The city fell away beneath Caleb’s feet. The floor of the transport had either turned transparent or become a screen when it began to lift off. With no sense of thrust from the vehicle, the image made Caleb a little nauseated even though he was not afraid of heights.
He was alone except for Max in a cabin about the size of a walk-in closet. There was a chair that looked like it could recline all the way to a lying down position and a cabinet that looked like Apple had designed a vending machine within reach of the chair. Other than the small plate on the wall where they had entered — there was no indication of an actual door — the room was empty. His luggage had not been brought to the room as was presumably stowed elsewhere on the transport.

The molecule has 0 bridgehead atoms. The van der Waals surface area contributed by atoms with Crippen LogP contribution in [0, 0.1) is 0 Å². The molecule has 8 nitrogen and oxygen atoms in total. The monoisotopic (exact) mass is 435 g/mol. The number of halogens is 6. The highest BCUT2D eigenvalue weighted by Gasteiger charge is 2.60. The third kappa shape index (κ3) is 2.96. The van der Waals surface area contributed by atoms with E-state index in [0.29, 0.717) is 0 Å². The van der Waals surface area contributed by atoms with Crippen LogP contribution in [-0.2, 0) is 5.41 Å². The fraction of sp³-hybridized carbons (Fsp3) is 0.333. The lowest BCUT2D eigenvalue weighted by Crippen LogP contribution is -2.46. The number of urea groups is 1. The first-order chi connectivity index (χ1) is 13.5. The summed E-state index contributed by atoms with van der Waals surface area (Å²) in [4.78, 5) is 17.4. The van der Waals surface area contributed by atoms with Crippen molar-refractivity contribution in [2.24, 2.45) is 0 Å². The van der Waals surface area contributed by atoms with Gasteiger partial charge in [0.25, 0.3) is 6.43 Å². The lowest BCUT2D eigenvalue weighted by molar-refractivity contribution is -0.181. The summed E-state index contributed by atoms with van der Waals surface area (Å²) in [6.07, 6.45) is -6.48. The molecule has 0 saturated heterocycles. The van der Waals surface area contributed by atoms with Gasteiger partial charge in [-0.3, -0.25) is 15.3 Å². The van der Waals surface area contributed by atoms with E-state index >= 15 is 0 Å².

“Where are the others?” asked Caleb. “Are they on this, um, elevator?”
Max said, “Others?”
“There are over ten million people in the New York City area, so there should be ten of us.” The city was just a concrete colored smear on the green, brown and blue background of the Earth now and Caleb was feeling suddenly uncomfortable. He moved to sit in the recliner. “I can’t be the only one.”
“You are not the only one,” said Max. “You are the last one. The others are already on the ship.”
Caleb stretched and the recliner responded by settling into a less erect configuration. “I’m a replacement, aren’t I?” asked Caleb. “Someone else got to the spaceship, saw the slime monsters and noped out, right?”
It seemed to take Max a long time to parse the question but finally the robot said, “Yes.” After a beat, Max asked, “Do your fellow humans find your perceptive abilities as irritating as I do?”
“Yes,” said Caleb and closed his eyes against the image of the receding Earth.